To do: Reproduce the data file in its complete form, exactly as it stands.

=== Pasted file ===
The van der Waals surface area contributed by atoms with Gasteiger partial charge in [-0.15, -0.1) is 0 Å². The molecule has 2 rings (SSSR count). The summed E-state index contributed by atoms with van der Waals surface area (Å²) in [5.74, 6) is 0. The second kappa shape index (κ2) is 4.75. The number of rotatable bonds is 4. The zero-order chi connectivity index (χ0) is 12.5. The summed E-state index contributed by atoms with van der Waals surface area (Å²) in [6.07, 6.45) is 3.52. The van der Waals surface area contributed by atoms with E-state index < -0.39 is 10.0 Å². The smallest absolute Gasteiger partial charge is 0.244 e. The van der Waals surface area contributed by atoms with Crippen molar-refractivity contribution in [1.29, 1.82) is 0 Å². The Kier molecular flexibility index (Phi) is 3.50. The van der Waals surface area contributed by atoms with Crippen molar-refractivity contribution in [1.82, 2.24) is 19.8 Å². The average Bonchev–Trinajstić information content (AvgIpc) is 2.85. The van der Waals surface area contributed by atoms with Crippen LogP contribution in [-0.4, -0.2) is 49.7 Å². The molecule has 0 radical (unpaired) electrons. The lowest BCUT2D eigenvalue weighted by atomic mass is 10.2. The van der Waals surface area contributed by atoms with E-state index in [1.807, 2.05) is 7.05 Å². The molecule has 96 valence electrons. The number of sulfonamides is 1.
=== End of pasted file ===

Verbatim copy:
The van der Waals surface area contributed by atoms with Gasteiger partial charge in [-0.15, -0.1) is 0 Å². The molecule has 2 rings (SSSR count). The summed E-state index contributed by atoms with van der Waals surface area (Å²) in [5.74, 6) is 0. The second kappa shape index (κ2) is 4.75. The number of rotatable bonds is 4. The zero-order chi connectivity index (χ0) is 12.5. The summed E-state index contributed by atoms with van der Waals surface area (Å²) in [6.07, 6.45) is 3.52. The van der Waals surface area contributed by atoms with E-state index < -0.39 is 10.0 Å². The smallest absolute Gasteiger partial charge is 0.244 e. The van der Waals surface area contributed by atoms with Crippen molar-refractivity contribution in [1.29, 1.82) is 0 Å². The Kier molecular flexibility index (Phi) is 3.50. The van der Waals surface area contributed by atoms with Crippen molar-refractivity contribution in [1.82, 2.24) is 19.8 Å². The average Bonchev–Trinajstić information content (AvgIpc) is 2.85. The van der Waals surface area contributed by atoms with Crippen LogP contribution in [-0.4, -0.2) is 49.7 Å². The molecule has 0 radical (unpaired) electrons. The lowest BCUT2D eigenvalue weighted by atomic mass is 10.2. The van der Waals surface area contributed by atoms with E-state index in [1.807, 2.05) is 7.05 Å². The molecule has 96 valence electrons. The number of sulfonamides is 1.